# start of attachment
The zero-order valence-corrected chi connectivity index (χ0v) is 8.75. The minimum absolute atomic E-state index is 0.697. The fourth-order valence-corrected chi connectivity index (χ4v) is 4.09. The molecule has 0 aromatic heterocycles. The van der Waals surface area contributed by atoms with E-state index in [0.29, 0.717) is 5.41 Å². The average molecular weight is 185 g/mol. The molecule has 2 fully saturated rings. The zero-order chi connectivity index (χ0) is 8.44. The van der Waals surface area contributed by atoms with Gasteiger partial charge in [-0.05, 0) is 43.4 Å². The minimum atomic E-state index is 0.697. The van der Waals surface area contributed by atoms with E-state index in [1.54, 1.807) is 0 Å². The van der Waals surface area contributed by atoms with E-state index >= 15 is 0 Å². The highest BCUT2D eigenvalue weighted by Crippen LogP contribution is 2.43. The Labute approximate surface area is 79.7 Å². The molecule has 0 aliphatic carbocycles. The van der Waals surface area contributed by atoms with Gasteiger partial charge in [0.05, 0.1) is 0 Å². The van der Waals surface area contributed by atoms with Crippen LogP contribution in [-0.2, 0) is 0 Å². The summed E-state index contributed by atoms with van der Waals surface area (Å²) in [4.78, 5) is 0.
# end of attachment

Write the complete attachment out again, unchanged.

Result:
The zero-order valence-corrected chi connectivity index (χ0v) is 8.75. The minimum absolute atomic E-state index is 0.697. The fourth-order valence-corrected chi connectivity index (χ4v) is 4.09. The molecule has 0 aromatic heterocycles. The van der Waals surface area contributed by atoms with E-state index in [0.29, 0.717) is 5.41 Å². The average molecular weight is 185 g/mol. The molecule has 2 fully saturated rings. The zero-order chi connectivity index (χ0) is 8.44. The van der Waals surface area contributed by atoms with Gasteiger partial charge in [-0.05, 0) is 43.4 Å². The minimum atomic E-state index is 0.697. The van der Waals surface area contributed by atoms with E-state index in [1.54, 1.807) is 0 Å². The van der Waals surface area contributed by atoms with E-state index >= 15 is 0 Å². The highest BCUT2D eigenvalue weighted by Crippen LogP contribution is 2.43. The Labute approximate surface area is 79.7 Å². The molecule has 0 aliphatic carbocycles. The van der Waals surface area contributed by atoms with Gasteiger partial charge in [0.05, 0.1) is 0 Å². The van der Waals surface area contributed by atoms with Crippen LogP contribution in [-0.2, 0) is 0 Å². The summed E-state index contributed by atoms with van der Waals surface area (Å²) in [4.78, 5) is 0.